Ethics in Child Health – Chapter 18: The obligation to report child abuse/neglect is more complex than it seems (ebook)

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Chapter 18 of the book – The obligation to report child abuse/neglect is more complex than it seems

In most jurisdictions, professionals who work in child health have a legal responsibility to report suspected child abuse. This mandate can abut against the advocacy roles we fulfi in working with families of children with neurodisabilities as we lean towards ‘tolerating’ and ‘understanding’ parental behaviors or attitudes that would not otherwise be considered acceptable. We may also believe that by reporting a family to child welfare authorities we risk doing more harm than good for the child and family. In this chapter, Lach and Birnbaum address this issue in the context of social work teaching and practice, with discipline-specifi frameworks and principles. Similar themes are identifi in Chapter 9, though the language may be somewhat different.

About the complete book

Have you ever:

  • Wondered how to deal with a family that repeatedly fails to keep clinic appointments?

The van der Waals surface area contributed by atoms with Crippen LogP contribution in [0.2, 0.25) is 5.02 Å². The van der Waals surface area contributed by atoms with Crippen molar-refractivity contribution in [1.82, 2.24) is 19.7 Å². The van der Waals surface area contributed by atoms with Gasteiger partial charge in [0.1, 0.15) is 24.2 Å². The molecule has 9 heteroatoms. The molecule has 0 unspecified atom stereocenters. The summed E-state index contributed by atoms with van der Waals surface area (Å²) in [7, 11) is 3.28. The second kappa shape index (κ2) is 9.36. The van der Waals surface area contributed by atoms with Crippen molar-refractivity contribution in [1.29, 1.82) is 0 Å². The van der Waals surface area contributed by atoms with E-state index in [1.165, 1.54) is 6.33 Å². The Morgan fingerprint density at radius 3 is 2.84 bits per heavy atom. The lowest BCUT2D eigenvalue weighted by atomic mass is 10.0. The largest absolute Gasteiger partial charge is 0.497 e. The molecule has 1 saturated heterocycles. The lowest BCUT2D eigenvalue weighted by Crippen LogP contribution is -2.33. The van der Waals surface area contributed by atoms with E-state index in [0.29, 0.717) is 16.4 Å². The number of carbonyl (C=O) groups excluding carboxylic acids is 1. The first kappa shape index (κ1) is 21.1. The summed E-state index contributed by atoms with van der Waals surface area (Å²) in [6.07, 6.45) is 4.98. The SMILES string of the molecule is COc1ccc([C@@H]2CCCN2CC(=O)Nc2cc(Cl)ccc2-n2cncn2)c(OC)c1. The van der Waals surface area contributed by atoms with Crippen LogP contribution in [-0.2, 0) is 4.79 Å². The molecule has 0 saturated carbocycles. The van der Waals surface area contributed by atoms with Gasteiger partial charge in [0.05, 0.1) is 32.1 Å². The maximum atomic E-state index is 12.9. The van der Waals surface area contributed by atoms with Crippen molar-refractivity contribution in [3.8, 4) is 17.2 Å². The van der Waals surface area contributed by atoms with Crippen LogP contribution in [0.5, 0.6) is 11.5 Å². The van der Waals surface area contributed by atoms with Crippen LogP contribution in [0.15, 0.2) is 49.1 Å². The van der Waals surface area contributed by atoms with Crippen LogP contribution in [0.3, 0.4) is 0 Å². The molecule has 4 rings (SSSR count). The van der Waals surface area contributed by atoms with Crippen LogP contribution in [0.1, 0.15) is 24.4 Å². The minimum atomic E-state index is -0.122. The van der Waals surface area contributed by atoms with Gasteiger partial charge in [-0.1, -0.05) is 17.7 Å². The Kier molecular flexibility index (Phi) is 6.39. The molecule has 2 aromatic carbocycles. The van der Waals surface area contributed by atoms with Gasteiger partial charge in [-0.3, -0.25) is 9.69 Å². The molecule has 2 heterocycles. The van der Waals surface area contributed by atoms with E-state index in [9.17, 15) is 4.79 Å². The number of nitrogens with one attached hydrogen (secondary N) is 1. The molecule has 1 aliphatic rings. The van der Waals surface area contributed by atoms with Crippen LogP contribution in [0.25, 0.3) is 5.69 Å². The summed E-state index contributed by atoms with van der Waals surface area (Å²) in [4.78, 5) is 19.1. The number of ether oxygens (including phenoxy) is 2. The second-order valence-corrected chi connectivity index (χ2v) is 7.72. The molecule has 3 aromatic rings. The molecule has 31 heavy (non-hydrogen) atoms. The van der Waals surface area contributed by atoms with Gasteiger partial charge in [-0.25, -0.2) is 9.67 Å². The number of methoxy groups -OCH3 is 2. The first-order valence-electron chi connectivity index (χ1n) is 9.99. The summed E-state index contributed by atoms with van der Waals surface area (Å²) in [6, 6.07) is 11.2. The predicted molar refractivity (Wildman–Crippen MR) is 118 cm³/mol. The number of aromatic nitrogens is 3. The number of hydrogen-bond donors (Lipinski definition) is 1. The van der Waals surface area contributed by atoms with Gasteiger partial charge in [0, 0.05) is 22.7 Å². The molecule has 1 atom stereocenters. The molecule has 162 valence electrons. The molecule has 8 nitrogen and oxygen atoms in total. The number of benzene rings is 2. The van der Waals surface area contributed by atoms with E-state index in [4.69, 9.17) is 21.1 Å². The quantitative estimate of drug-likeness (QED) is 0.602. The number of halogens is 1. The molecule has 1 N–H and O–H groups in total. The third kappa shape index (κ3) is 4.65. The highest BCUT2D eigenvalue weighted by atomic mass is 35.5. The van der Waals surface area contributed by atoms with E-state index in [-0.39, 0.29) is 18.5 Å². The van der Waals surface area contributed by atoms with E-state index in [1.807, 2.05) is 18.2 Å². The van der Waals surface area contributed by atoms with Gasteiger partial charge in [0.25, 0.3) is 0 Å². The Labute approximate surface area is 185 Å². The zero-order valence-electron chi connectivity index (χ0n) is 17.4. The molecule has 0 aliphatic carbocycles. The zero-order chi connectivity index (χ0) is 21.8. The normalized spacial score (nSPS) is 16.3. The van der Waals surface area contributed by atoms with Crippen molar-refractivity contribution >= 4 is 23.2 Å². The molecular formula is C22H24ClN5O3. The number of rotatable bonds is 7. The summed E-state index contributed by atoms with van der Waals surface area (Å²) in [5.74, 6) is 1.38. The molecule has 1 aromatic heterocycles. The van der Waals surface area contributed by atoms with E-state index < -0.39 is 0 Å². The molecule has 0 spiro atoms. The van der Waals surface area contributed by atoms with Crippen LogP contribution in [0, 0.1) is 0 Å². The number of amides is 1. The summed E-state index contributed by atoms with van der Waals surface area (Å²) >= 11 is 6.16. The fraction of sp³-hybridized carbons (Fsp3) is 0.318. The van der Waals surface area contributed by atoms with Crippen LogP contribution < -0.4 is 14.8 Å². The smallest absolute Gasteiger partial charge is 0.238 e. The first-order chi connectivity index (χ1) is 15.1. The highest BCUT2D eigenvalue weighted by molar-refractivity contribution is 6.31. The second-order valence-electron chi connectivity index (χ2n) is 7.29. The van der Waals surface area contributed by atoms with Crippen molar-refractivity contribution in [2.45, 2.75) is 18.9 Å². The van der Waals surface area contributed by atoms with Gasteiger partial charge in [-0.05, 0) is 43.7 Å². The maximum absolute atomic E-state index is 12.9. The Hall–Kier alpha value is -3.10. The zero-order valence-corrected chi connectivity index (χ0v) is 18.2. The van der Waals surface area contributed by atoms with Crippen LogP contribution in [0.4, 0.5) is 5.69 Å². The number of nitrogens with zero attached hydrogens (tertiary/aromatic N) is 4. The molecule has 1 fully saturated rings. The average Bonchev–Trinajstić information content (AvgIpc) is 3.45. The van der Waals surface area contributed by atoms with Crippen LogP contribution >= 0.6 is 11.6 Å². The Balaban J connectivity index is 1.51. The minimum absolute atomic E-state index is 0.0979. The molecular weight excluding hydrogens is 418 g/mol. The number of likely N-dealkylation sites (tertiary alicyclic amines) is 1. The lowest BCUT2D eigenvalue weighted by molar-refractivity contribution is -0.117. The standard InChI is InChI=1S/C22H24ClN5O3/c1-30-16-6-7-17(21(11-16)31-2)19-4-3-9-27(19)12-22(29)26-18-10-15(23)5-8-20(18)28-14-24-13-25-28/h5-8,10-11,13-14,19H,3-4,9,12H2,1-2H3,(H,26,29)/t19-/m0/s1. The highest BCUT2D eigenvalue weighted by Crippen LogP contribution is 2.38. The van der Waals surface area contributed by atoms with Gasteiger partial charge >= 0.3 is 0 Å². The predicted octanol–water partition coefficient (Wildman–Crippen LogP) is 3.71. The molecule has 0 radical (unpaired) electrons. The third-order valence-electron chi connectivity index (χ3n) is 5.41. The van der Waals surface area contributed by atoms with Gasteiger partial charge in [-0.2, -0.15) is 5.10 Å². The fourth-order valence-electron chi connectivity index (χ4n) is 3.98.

• Disagreed with colleagues over a proposed course of treatment for a child?
  • Considered ways to ‘bump’ a child on a waiting to speed up their assessment?

These are a few of the scenarios faced by clinicians in neurodisability on a daily basis. Ethics in Child Health explores the ethical dimensions of these issues that have either been ignored or not recognised. Each chapter is built around a scenario familiar to clinicians and is discussed with respect to how ethical principles can be utilised to inform decision-making. Useful ‘Themes for Discussion’ are provided at the end of each chapter to help professionals and students develop practical ethical thinking. Ethics in Child Health offers a set of principles that clinicians, social workers and policy-makers can utilise in their respective spheres of influence.

 

Readership: clinicians and paediatricians in neurodisability, service providers in neurodisability, community-based health professionals,  and health policy makers.